Carson Wells, the other hit man who was hired to retrieve the money actually went to Moss and told him about what kind of ruthless killer Anton Chigurh was It created the illusion that Chigurh was not just a normal human being, but almost an agent of death, showing no mercy to those that he sees as victims or potential threats. Wells explains to moss that –
“You can’t make a deal with him. Let me say it again. Even if you gave him the money he’d still kill you. There’s no one alive on this planet that’s ever had even a cross word with him. They’re all dead. These are not good odds. He’s a peculiar man. You could even say that he has principles. Principles that transcend money or drugs or anything like that.”(chapter 5)
Wells is trying to tell Moss that no matter what he does, Chigurh will be after him every step along the way and that the final result would be his death. After working in the same profession as Chigurh, Wells understands what happens to all those who stand in Chigurh’s way, and that making deals with someone so crazy was impossible. As James Wood of The New Yorker says -“Chigurh is similarly monomaniacal, an agent of death.”
Because Carson Wells is also in the same profession as Chigurh, it creates a sense of fear into Moss that one man in the same profession could also have such a fear of Chigurh. It almost makes it seem like Anton Chigurh was on another level from the rest, almost comparable to the difference between the average NBA player when compared to the greatest of all time, Michael Jordan. With Anton Chigurh’s image as reaper-like as it sounds, it helps create his control using fear from what people have heard about him. Fear is one of the key elements Chigurh uses in order to be the efficient hit man he is as well as having complete control of situations, just as he wants.
Right after murdering Carla Jean, Chigurh gets into an unexpected car accident and is badly injured. While Chigurh’s light was green, the vehicle on the other side of him continued on, leading to Chigurh’s car being smashed in the middle of the intersection. This shows that although Anton Chigurh is seen as a “reaper” or even “an agent of death” he is still actually human and that even he himself can’t avoid chance and fate of the universe. Although he was seriously injured, Chigurh managed to crawl out with the satchel and paid two children in order to use their shirt as a sling for his broken arm. Chigurh says- “what will you take for the shirt?”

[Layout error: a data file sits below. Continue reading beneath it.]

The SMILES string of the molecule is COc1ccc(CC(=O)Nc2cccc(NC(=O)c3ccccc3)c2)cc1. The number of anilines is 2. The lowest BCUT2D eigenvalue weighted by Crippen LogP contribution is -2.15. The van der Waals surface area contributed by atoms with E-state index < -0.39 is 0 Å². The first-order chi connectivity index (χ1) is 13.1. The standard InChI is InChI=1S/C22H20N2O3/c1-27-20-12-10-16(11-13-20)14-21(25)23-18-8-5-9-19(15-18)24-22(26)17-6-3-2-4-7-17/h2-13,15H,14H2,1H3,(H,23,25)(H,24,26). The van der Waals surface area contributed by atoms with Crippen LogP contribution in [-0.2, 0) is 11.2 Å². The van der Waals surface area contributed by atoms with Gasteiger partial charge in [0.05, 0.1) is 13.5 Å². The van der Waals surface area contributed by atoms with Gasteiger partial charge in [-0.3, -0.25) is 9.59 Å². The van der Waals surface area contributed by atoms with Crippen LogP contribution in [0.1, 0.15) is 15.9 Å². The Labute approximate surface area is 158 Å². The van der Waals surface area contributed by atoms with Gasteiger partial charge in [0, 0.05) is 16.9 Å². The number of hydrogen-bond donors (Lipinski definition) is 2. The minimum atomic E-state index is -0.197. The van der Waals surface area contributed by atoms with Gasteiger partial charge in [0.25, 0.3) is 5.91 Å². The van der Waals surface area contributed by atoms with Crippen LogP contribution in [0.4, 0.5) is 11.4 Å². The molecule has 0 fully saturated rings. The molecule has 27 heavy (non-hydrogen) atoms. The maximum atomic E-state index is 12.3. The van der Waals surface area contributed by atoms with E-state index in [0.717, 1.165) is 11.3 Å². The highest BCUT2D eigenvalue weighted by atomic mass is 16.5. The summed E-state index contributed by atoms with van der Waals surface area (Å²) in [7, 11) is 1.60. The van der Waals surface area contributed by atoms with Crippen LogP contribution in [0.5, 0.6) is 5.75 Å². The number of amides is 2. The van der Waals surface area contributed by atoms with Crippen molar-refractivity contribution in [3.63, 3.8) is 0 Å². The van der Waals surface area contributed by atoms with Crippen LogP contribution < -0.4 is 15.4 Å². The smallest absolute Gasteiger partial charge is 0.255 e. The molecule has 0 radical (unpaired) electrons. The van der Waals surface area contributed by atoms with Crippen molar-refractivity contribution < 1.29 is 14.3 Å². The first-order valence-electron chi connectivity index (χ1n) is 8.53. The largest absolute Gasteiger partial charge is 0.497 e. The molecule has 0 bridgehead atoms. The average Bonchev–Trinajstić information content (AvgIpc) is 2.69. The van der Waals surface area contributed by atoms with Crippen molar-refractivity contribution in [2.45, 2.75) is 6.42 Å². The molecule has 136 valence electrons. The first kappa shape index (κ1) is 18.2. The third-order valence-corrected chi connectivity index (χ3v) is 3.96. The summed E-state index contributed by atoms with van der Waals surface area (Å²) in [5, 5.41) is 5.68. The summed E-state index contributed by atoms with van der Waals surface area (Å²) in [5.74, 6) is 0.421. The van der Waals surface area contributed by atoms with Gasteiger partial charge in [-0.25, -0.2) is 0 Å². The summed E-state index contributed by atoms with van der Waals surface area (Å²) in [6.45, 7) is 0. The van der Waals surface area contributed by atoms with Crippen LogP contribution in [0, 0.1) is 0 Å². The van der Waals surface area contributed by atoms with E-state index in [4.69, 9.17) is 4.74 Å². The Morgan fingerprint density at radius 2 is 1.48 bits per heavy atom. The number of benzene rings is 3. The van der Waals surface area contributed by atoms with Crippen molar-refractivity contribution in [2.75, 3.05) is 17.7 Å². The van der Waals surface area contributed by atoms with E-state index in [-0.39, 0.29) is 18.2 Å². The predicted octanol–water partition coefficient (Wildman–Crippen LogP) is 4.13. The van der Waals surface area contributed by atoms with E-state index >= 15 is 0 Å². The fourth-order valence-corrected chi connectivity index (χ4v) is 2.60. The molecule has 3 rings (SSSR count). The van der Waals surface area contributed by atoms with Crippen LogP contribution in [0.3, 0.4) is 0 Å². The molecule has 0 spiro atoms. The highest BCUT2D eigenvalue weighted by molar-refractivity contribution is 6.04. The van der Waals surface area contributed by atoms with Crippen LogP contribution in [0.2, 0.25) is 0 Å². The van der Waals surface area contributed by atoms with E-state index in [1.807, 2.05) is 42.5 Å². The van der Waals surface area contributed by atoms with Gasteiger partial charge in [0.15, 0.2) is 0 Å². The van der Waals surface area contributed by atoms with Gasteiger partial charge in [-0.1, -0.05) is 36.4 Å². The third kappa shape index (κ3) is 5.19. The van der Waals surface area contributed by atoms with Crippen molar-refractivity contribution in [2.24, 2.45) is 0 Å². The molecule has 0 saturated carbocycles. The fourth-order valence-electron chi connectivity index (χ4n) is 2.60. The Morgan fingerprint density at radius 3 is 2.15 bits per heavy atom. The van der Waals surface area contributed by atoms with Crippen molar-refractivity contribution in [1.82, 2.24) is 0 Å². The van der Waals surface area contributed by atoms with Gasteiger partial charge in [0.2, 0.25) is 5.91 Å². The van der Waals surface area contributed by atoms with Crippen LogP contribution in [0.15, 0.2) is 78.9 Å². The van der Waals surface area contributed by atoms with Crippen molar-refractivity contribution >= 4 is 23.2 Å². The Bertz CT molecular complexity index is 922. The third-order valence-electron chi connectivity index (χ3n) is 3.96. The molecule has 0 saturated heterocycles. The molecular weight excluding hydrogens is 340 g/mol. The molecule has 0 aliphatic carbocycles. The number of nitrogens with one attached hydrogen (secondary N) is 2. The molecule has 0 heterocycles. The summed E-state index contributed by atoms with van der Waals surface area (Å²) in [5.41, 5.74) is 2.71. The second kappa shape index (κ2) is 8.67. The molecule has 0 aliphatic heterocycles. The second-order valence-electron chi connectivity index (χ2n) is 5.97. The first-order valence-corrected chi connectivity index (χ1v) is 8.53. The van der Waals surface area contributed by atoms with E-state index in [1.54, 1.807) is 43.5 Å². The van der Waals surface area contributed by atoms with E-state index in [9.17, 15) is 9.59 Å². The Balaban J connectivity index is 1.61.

After the two children told him that their was an ambulance on the way, Chigurh quickly reacted by purchasing a shirt from one of them in order to make a sling for his severely broken arm. He knew that, if he was taken to the hospital by the ambulance, he would be caught and unable to free himself from the police this time, and that his only hope would be to leave as fast as he could. Although Chigurh understands that he is also subject to chance and fate, as he experienced with the car crash, he knows how to turn a bad situation into a controlled situation with his abilities.
Anton Chigurh was for the most part, a mysterious antagonist in both the novel and film No Country For Old Men. Although he seemed almost robotic, like a machine assassin built to accomplish his mission and nothing else in the novel, the Coen brothers’ take on Chigurh made him seem to have more human characteristics, showing their viewers that Chigurh is still human, but has all the skills necessary to almost be the perfect hit man. Some may even argue that Anton Chigurh was actually the main character in the novel, and that while everyone else was so focused on the money, Chigurh was only focused on completing the task he set out to do.
Throughout both the film and novel adaptation, Chigurh in every scene always had a sense of confidence, like everything was going as planned or things he expected. Although a couple things did not occur as he wanted, such as Carla Jean not calling the coin flip in the film, to the unexpected car crash, Chigurh still maintained control over the situation in order to be successful in retrieving the stolen satchel. The coin flip is basically Charger’s way of showing people that he is only there to kill them based on fate and chance, that he is not responsible for the outcome, but must carry out what needs to be done. While some may say Anton Chigurh is a blood-thirsty psychopath, I believe Chigurh is the near perfect employee due to his situation control and ability to stay on top of things.